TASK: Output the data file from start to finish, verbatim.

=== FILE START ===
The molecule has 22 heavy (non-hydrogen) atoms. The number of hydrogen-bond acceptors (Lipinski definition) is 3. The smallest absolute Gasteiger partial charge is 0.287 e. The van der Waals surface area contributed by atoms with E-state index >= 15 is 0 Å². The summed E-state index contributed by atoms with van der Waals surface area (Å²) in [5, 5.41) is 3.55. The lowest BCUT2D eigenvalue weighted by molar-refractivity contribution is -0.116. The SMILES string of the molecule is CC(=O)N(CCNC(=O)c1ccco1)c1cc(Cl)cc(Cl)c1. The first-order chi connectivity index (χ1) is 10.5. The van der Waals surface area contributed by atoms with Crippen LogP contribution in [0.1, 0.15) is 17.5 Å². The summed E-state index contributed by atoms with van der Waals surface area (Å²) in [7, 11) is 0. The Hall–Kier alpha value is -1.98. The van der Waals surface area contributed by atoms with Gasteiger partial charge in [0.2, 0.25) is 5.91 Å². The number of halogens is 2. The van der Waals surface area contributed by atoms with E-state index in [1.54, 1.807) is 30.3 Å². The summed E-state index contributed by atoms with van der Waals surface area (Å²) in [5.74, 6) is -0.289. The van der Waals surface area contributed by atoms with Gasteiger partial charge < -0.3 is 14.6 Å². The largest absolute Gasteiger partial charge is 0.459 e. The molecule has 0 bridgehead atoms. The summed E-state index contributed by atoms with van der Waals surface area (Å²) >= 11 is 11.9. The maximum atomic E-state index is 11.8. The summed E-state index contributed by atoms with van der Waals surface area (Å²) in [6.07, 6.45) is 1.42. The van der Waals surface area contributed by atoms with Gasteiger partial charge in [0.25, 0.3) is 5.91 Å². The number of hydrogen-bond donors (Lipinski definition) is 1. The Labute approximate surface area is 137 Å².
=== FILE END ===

The molecule has 22 heavy (non-hydrogen) atoms. The number of hydrogen-bond acceptors (Lipinski definition) is 3. The smallest absolute Gasteiger partial charge is 0.287 e. The van der Waals surface area contributed by atoms with E-state index >= 15 is 0 Å². The summed E-state index contributed by atoms with van der Waals surface area (Å²) in [5, 5.41) is 3.55. The lowest BCUT2D eigenvalue weighted by molar-refractivity contribution is -0.116. The SMILES string of the molecule is CC(=O)N(CCNC(=O)c1ccco1)c1cc(Cl)cc(Cl)c1. The first-order chi connectivity index (χ1) is 10.5. The van der Waals surface area contributed by atoms with Crippen LogP contribution in [0.1, 0.15) is 17.5 Å². The summed E-state index contributed by atoms with van der Waals surface area (Å²) in [7, 11) is 0. The Hall–Kier alpha value is -1.98. The van der Waals surface area contributed by atoms with Gasteiger partial charge in [0.2, 0.25) is 5.91 Å². The number of halogens is 2. The van der Waals surface area contributed by atoms with E-state index in [1.54, 1.807) is 30.3 Å². The summed E-state index contributed by atoms with van der Waals surface area (Å²) in [5.74, 6) is -0.289. The van der Waals surface area contributed by atoms with Gasteiger partial charge < -0.3 is 14.6 Å². The largest absolute Gasteiger partial charge is 0.459 e. The molecule has 0 bridgehead atoms. The summed E-state index contributed by atoms with van der Waals surface area (Å²) >= 11 is 11.9. The maximum atomic E-state index is 11.8. The summed E-state index contributed by atoms with van der Waals surface area (Å²) in [6.07, 6.45) is 1.42. The van der Waals surface area contributed by atoms with Gasteiger partial charge in [0.25, 0.3) is 5.91 Å². The number of hydrogen-bond donors (Lipinski definition) is 1. The Labute approximate surface area is 137 Å².